Highlighting film festivals in this column is a joy. These events help to defy the current state of film culture as passive, isolated and inactive. Yes, you spend plenty of time at film festivals sitting by yourself in the dark, but the edges are active and social.
The FLY Festival, Aug. 9-11 in Enid, pushes the active elements of film festivals to the forefront … with a fun twist. One of the main components of the festival is a series of workshops, for adults and kids, on filmmaking. These workshops occur before the movies start to run, but the films produced at the teens’ camp debut at the festival. This direct connection between production and distribution should reinforce the power of the audience for these young filmmakers, and help introduce the audience to a rising generation of Oklahoma talent.
If you’re around my age – one of those much-discussed millennials – you may have acquired a taste for intentionally watching bad films. I fancy myself something of a connoisseur of film dreck, and one of the most famous, and still oddest, bad films of all time is getting a collector’s edition DVD release from Shout! Factory this month. Mac and Me looks, on the surface, like an unscrupulous knock off of E.T., which it absolutely is. But it’s much more – a Pandora’s box of awful that keeps offering treasures to behold. The film ratchets up the product placement of E.T. by making Coca-Cola a lifesaver for its alien creature, and it sets an indescribably bizarre dance sequence inside a McDonald’s. And that’s still not the most inexplicable moment in the film; that honor belongs to an infamous scene where a wheelchair-bound child falls off a cliff. To the uninitiated, Mac and Me might appear baffling, but, to those who cannot resist the allure of cinematic trash, there’s a whole landfill to savor here.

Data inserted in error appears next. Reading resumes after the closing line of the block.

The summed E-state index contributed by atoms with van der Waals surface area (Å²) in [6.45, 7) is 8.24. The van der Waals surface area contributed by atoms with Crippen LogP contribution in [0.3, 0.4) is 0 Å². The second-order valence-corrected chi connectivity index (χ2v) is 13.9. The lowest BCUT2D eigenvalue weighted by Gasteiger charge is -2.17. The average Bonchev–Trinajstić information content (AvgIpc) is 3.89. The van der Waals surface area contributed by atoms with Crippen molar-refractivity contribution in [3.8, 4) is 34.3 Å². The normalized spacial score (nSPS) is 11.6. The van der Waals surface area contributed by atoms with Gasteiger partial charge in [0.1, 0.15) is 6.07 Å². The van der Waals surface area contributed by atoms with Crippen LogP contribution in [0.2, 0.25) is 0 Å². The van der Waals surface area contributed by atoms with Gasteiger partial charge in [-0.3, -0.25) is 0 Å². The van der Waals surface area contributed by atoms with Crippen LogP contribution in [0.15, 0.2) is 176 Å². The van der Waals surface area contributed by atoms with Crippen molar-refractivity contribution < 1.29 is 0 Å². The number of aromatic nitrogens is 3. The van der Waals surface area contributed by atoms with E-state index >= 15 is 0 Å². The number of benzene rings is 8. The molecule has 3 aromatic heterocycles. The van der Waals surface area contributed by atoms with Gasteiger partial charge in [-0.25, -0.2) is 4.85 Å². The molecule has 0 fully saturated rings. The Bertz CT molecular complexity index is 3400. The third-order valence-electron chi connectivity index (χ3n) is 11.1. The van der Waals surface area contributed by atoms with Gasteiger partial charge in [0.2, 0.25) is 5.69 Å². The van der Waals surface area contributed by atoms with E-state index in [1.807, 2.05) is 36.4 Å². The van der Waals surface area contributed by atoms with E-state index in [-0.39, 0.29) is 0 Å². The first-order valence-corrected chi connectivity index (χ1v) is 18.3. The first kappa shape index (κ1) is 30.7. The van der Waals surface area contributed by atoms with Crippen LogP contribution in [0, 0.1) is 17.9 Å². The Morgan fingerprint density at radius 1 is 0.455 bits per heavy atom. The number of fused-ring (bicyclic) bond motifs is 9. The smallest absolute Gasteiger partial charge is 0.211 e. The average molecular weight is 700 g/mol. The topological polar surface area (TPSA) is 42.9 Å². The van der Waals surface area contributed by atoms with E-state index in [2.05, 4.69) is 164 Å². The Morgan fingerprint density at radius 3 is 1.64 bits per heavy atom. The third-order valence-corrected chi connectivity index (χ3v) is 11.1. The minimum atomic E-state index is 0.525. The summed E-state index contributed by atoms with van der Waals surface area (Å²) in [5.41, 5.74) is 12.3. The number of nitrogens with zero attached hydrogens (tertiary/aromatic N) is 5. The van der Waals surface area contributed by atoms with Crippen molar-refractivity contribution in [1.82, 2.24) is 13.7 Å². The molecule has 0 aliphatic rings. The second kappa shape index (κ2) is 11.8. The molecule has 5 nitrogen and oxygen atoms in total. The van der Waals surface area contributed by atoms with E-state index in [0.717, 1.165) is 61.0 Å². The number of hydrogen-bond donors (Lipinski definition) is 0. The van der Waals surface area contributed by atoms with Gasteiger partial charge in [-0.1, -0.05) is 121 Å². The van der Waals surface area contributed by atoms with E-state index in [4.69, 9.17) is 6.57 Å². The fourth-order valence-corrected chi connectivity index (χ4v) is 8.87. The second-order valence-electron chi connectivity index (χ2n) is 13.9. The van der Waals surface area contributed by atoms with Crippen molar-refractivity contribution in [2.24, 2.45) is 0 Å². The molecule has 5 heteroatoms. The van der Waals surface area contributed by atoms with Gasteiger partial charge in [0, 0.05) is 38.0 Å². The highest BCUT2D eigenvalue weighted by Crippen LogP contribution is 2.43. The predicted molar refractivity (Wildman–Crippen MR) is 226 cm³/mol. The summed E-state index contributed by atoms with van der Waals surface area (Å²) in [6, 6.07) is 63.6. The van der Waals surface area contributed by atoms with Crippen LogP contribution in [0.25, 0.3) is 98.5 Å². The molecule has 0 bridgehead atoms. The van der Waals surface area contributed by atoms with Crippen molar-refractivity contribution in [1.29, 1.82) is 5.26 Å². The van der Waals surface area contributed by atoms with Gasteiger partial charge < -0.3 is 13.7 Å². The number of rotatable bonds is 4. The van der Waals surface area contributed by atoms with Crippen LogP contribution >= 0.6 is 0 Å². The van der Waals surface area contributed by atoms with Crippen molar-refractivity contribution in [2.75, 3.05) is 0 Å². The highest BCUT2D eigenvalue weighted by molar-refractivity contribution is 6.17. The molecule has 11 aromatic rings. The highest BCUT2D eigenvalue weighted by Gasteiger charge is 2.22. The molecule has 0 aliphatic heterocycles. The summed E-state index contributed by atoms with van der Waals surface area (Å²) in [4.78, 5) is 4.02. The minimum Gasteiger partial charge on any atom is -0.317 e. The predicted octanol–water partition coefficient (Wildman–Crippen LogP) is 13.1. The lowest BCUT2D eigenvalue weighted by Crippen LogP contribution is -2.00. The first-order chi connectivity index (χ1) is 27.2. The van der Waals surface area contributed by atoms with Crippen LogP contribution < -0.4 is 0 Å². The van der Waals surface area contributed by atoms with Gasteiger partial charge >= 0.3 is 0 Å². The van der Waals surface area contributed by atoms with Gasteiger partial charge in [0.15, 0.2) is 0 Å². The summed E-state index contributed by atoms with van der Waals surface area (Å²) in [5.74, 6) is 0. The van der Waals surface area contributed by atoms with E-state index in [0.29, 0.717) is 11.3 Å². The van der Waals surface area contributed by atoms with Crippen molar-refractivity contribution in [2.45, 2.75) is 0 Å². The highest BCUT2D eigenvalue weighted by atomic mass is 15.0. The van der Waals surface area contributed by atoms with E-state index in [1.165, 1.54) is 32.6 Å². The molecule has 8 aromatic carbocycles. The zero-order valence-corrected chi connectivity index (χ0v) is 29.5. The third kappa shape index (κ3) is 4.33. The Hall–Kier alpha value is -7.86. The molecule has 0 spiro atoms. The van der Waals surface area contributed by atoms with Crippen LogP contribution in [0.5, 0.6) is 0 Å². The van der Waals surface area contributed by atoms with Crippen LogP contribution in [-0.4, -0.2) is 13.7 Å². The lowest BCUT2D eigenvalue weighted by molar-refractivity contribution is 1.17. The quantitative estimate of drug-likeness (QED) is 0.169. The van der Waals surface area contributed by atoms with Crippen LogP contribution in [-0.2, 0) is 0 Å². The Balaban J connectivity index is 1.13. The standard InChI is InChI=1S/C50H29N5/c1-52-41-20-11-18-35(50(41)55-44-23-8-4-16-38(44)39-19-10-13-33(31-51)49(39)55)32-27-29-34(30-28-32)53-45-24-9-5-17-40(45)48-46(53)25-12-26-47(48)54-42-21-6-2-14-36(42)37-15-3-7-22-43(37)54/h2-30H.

Unlikely double-features are the purpose of this section – anything to get people out to watch films in theaters. This month’s pairing is a Disney film set in jolly old England with a work from one of America’s most vital indie filmmakers.
Christopher Robin tackles the beloved Pooh stories of A.A. Milne. Imagining a world where the title character has grown up and left his stuffed animals behind, the film looks to capture the bittersweet tone of the final Pooh stories, and the DIY aesthetic makes the CGI seem bear-able (so to speak).
Adults may enjoy Christopher Robin, but they should keep their kids away from Spike Lee’s BlacKkKlansman, the true story of a black cop who infiltrated the Ku Klux Klan. Lee’s films are always divisive, with difficult subject matter and wild tonal swings, but I tend to love them, and BlacKkKlansman looks like a perfect story for his strengths as a filmmaker.